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Genworth explains promissory notes issuance to Axa

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Genworth Mortgage Insurance Australia says Axa does not have “any ability to control votes attached to secured shares” in the business after the French insurer was issued promissory notes that are backed by a portion of its US-based parent’s stockholding.

Last week Genworth Financial announced it had pledged 19.9% of its 52% share in the Australian lenders’ mortgage insurer (LMI) to secure the notes, as part of an agreement to settle a court dispute with Axa.

“The promissory note will terminate upon the payment in full by [Genworth Financial] of all the obligations by the due dates,” Genworth Mortgage said in an investor update. “The security does not give Axa any ability to control votes attached to secured shares in the company unless the security becomes enforceable.”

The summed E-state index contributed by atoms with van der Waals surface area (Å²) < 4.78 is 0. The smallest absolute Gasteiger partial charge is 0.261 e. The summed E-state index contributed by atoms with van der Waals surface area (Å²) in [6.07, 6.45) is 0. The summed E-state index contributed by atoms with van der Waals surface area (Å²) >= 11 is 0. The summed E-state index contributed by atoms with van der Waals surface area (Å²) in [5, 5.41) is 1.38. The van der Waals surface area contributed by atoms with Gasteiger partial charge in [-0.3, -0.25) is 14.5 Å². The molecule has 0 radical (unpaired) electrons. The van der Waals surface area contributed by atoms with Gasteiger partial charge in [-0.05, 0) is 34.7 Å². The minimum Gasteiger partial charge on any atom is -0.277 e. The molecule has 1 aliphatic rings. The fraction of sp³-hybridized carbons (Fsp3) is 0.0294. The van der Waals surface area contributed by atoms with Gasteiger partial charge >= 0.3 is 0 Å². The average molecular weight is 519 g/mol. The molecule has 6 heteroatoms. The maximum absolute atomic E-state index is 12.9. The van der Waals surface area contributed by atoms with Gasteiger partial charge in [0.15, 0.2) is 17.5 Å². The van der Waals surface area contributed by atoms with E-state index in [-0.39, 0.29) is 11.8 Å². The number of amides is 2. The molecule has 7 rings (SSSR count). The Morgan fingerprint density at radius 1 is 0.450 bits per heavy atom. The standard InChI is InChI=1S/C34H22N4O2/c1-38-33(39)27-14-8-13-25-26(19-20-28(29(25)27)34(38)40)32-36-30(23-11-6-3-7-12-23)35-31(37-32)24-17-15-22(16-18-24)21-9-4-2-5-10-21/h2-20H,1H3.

Genworth Mortgage also says it is “not party to the litigation or the settlement deed, promissory note or security agreement”.

In the dispute with Axa, the UK High Court last year ruled Genworth Financial must pay the French insurer for losses incurred in mis-selling payment protection insurance (PPI). The dispute involved losses incurred from mis-selling complaints for PPI underwritten by two companies that Axa had bought from Genworth Financial.

In agreeing to accept the promissory note as collateral, Axa will receive deferred cash payments of £317 million ($569 million) in two installments, with the first due on June 30 2022 and the final one three months later on September 30.

Genworth Financial will also pay a significant portion of all future mis-selling losses incurred by the French insurer. Axa will invoice Genworth every quarter the amount to be paid.

“Genworth also has agreed to make certain mandatory prepayments in the event that it executes certain debt or equity transactions or receives subsidiary dividends from its mortgage insurance companies,” the US financial services firm said.